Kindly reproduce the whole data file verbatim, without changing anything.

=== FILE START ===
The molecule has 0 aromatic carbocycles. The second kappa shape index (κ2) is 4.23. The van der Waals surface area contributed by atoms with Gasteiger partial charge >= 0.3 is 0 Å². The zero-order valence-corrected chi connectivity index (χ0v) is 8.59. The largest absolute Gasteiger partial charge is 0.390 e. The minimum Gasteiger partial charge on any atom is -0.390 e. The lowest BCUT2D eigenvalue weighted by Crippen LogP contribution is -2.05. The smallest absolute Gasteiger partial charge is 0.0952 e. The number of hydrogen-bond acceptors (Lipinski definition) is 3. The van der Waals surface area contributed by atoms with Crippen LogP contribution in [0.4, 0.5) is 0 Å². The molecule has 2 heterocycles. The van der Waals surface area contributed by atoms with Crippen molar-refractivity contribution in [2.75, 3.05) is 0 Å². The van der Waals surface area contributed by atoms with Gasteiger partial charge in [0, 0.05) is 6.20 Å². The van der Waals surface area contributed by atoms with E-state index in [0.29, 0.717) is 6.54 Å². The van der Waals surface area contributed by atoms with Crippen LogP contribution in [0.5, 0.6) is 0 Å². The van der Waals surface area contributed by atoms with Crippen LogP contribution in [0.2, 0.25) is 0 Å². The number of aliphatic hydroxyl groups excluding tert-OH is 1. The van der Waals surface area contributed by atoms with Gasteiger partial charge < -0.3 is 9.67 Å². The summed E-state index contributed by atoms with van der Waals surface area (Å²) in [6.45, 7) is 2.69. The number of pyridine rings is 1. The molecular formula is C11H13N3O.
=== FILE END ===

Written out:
The molecule has 0 aromatic carbocycles. The second kappa shape index (κ2) is 4.23. The van der Waals surface area contributed by atoms with Gasteiger partial charge >= 0.3 is 0 Å². The zero-order valence-corrected chi connectivity index (χ0v) is 8.59. The largest absolute Gasteiger partial charge is 0.390 e. The minimum Gasteiger partial charge on any atom is -0.390 e. The lowest BCUT2D eigenvalue weighted by Crippen LogP contribution is -2.05. The smallest absolute Gasteiger partial charge is 0.0952 e. The number of hydrogen-bond acceptors (Lipinski definition) is 3. The van der Waals surface area contributed by atoms with Crippen LogP contribution in [0.4, 0.5) is 0 Å². The molecule has 2 heterocycles. The van der Waals surface area contributed by atoms with Crippen molar-refractivity contribution in [2.75, 3.05) is 0 Å². The van der Waals surface area contributed by atoms with Gasteiger partial charge in [0, 0.05) is 6.20 Å². The van der Waals surface area contributed by atoms with E-state index in [0.29, 0.717) is 6.54 Å². The van der Waals surface area contributed by atoms with Crippen LogP contribution in [0.5, 0.6) is 0 Å². The van der Waals surface area contributed by atoms with Crippen LogP contribution in [0.2, 0.25) is 0 Å². The number of aliphatic hydroxyl groups excluding tert-OH is 1. The van der Waals surface area contributed by atoms with Gasteiger partial charge < -0.3 is 9.67 Å². The summed E-state index contributed by atoms with van der Waals surface area (Å²) in [6.45, 7) is 2.69. The number of pyridine rings is 1. The molecular formula is C11H13N3O.